Writing classes should be spaces for questioning, for listening, and, ultimately, for action. As a teacher of writing and rhetoric, my pedagogy is grounded in the belief that rhetoric, in all its material and affective forms, has power, and that, through writing, students can assert their identities, participate in civic discussions, and solve problems or facilitate change within communities, workplaces, and publics. My commitment to teaching can be further articulated along three interconnected threads, all of which guide my practice in the dynamic and diverse learning spaces in which I work.
writing is about meaningful intervention
When reflecting about what I value in student work, I often meditate on the definition of intervention, meaning, “to come between, to alter, to change.” Intervention, if done with rigor, is not haphazard or uncritical; it is careful, mindful, and planned. Guided by public writing pedagogies and theories (Edbauer Rice; Farmer; Fraser; Rivers & Weber), I work hard to build meaningful ways for students to intervene in writing ecologies that hold significance for them. For example, when teaching a professional writing course, “Digital Rhetoric and Writing,” I asked students to follow and research a civic issue throughout the semester. As the course progressed, students made reflective and goal-oriented interventions in their public topics by designing, revising, and delivering three different multimodal compositions (e.g., a visual argument, a sonic essay, and a video). By having to adjust their interventions to consider the affordances and constraints of new media and genres, students were able to consider multiple perspectives along the way.
To this end, while I recognize the importance of traditional forms of argument, I also validate the transformative potential of alternative routes for participating in public arenas. Such an approach is represented in student projects across multiple courses: one student in my first-year writing course used the genre of political video remix to challenge rape culture on campus; another compiled a faux-exam with satirical answers and questions to draw attention to the cultural biases inherent in standardized tests; and another wrote a complex personal narrative about the power dynamics of navigating a small-town controversy. I get excited when students think innovatively and rhetorically about how best to intervene in complex situations—whether it’s designing usable documents in a business writing course or crafting multi-genre texts for a digital rhetoric course. From graduate education to first-year writing, I believe a pedagogy of intervention allows students to think about how best to put their oars into the preceding and ongoing flows of public discourse.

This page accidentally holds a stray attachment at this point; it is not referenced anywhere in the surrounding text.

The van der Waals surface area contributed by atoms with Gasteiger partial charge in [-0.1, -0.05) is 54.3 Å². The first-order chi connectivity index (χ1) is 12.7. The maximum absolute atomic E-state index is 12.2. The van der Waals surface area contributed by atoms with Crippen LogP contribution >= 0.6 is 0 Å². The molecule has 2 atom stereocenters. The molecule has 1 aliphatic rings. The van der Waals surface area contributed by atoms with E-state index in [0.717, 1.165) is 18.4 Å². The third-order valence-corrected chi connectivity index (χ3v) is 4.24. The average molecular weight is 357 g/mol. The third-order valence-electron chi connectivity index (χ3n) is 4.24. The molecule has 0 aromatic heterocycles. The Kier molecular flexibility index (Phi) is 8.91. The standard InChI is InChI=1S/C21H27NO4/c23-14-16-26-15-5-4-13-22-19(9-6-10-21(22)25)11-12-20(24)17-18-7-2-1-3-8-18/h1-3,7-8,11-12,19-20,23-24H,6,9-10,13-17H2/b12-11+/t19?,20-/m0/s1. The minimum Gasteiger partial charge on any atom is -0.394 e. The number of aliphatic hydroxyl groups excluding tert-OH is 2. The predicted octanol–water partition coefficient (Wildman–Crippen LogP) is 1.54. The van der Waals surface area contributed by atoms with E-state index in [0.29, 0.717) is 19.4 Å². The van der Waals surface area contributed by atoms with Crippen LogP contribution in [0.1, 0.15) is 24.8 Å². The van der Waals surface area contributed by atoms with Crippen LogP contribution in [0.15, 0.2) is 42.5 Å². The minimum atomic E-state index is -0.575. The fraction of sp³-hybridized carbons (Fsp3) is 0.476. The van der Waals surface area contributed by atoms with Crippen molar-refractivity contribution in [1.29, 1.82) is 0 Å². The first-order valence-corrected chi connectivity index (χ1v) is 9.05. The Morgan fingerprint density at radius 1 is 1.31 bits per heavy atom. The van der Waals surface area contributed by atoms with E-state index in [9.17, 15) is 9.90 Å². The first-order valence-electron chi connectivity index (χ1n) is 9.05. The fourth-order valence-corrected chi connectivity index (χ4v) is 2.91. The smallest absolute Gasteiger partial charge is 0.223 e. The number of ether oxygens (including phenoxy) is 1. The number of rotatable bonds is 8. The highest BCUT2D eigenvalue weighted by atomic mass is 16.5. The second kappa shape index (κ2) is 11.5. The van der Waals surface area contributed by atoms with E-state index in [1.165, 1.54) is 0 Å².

rhetoric is digital, multimodal, and adaptable
As a teacher-scholar of digital rhetorics, I am committed to teaching what Collin Gifford Brooke calls Classical Rhetoric 2.0—updating productive, generative, and critical understandings of what rhetoric means and does within digitally mediated contexts. In my classes, this often plays out by drawing on classical concepts (e.g., kairos, arrangement, imitation, delivery, etc.), but also by asking students to think of ways such concepts might be updated or adapted for writing they do in media-rich environments. Guided by theories of new media, materiality, and multimodality (e.g., Alexander & Rhodes; Ceraso; Rickert; Selfe; Shipka; Yancey; Wysocki), I ask students to explore writing as a multimodal art by being attentive to how images, sounds, bodies, material interfaces, digital networks, and ambient environments impact communication in both mundane and substantial ways.